When a young man with the ability to see spirits encounters a strange boy in a mask and old-fashioned garb, he quickly finds himself forced on a journey through the Netherworld – one which teaches him to reevaluate his gifts. From there, his life becomes increasingly interwoven with events of the Netherworld in this darkly humorous re-imagining of the Buddhist afterlife.
Upon death, all spirits must first pass through the Netherworld before continuing to rebirth in a new life. There, King Yama sits before a high table, assigning penances that must be fulfilled before rebirth is attained. The living are forbidden from visiting the Netherworld unless they possess a special document called a Netherwarrant.
This graphic novel features a protagonist born with the ability to see spirits, but who views this gift as nothing less than a curse. Late one night the young man encounters an unusual boy wearing a mask and dressed in ancient garb who claims he is Black Impermanence, assistant to King Yama. Black Impermanence tells the young man he must use his gift of “the sight” to help people, and then, to help him realize the importance of his gift, gives him a folded blank sheet of paper – a Netherwarrant. Within moments, the young man crosses over to the Netherworld.
After returning from the land of the dead, the young man is indeed changed. Some time later, he and Black Impermanence are reunited once more. This time Black Impermanence has a special mission: to locate the missing King Yama. His only clue is that King Yama is located in a mysterious place on an island in the East. Thus, he and his counterpart White Impermanence have been investigating various unusual phenomena in Taiwan, but so far these strange occurrences are mostly the results of human ignorance, greed, and brutishness, and have nothing to do with the missing King Yama.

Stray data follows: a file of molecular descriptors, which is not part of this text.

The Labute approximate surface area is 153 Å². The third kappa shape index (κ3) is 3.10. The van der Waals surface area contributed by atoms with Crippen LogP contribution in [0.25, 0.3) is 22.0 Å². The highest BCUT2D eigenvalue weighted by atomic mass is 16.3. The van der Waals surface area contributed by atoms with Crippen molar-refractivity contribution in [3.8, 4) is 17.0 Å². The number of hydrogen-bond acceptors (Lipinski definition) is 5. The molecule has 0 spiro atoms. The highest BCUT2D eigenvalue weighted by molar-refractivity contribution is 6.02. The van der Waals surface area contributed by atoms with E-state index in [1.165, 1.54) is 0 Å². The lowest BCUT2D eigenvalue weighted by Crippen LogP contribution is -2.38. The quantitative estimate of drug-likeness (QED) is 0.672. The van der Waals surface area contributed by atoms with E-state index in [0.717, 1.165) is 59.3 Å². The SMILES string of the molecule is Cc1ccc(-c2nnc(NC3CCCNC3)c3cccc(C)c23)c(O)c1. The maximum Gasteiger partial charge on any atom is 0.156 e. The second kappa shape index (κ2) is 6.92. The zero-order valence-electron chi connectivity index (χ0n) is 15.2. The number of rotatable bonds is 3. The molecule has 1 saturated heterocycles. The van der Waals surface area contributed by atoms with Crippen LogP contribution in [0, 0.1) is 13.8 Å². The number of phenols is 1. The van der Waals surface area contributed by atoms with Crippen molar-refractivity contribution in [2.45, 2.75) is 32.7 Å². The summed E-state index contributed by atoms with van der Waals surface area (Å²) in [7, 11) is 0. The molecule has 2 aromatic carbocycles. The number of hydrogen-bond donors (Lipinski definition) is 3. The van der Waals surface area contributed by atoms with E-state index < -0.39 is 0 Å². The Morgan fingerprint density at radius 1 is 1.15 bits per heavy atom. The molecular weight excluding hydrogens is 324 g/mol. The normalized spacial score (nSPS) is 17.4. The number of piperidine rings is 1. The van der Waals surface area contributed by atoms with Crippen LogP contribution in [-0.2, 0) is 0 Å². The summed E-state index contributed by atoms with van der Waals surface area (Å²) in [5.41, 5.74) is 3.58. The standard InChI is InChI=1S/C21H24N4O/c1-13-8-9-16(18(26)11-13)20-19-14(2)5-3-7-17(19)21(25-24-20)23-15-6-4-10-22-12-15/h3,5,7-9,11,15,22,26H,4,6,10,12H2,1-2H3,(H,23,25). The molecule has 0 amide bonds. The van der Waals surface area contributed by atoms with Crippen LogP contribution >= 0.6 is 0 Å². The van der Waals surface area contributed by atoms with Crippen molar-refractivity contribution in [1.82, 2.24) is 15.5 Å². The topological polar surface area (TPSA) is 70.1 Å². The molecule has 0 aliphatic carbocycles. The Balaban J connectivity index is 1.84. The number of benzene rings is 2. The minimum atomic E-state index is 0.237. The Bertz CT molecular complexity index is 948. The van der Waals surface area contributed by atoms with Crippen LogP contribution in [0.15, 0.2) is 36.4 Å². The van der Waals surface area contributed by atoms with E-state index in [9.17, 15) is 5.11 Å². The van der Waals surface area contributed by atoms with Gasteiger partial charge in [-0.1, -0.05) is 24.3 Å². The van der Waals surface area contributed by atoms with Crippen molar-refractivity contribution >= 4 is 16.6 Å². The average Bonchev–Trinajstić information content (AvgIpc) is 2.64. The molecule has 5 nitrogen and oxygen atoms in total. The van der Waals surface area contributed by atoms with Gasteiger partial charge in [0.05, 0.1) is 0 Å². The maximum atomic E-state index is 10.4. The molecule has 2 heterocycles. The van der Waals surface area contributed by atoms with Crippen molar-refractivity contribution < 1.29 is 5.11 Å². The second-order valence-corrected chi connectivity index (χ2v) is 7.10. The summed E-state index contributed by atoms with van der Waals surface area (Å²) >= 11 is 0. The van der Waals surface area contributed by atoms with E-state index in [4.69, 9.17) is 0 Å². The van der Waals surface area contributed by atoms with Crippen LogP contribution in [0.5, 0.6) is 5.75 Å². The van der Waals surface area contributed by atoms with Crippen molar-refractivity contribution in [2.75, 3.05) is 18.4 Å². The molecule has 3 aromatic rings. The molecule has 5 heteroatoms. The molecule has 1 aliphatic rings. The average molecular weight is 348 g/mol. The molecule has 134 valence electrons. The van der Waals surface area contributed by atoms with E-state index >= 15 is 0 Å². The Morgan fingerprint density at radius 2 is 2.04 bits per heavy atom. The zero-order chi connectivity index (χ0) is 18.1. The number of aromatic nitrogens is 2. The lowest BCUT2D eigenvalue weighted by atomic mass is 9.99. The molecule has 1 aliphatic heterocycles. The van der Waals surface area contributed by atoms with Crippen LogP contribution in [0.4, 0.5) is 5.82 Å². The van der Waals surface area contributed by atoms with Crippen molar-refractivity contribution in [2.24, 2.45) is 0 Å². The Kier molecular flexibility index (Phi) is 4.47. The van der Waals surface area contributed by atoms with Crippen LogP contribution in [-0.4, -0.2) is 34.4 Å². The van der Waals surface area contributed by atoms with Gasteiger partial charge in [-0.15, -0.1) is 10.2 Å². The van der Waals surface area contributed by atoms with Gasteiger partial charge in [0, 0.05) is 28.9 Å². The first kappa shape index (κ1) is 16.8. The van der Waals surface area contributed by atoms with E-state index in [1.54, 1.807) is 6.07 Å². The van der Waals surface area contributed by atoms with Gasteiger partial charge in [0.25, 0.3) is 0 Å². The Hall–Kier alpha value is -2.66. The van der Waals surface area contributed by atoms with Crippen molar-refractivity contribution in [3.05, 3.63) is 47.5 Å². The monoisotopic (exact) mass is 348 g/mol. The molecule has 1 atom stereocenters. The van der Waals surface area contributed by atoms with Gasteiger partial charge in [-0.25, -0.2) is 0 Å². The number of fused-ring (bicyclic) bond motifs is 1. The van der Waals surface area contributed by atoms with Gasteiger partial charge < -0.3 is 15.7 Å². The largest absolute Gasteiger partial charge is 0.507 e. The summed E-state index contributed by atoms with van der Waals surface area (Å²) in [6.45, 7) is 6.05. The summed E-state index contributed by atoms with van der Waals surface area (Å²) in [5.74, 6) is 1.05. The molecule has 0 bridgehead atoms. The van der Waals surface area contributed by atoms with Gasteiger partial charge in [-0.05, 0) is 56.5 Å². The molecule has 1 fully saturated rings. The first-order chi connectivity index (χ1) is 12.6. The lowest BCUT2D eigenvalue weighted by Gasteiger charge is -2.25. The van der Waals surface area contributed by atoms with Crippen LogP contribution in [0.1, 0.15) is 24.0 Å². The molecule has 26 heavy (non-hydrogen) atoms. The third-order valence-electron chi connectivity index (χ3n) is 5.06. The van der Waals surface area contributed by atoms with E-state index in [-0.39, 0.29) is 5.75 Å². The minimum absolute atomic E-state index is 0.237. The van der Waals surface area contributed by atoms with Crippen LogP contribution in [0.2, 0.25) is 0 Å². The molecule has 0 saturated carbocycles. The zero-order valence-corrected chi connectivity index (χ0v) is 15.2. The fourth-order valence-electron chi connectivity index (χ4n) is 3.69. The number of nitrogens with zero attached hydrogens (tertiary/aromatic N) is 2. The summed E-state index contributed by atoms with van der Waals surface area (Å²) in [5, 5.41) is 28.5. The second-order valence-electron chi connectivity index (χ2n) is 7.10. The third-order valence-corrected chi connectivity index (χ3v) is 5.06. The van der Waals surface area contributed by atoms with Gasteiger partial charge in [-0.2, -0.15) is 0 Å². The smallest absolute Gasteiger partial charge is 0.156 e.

Artist Yuzu excels at depicting uncanny creatures and the expressions of terror and fright that they inevitably inspire in mere mortals. In Netherwarrant, she applies her personal style to elements of Buddhist belief to create a darkly humorous and immersive vision of the afterlife. The story avoids black and white approaches to morality, instead constructing a plot that reveals the complexity of human character, and will appeal to readers who love tales of adventure and the supernatural.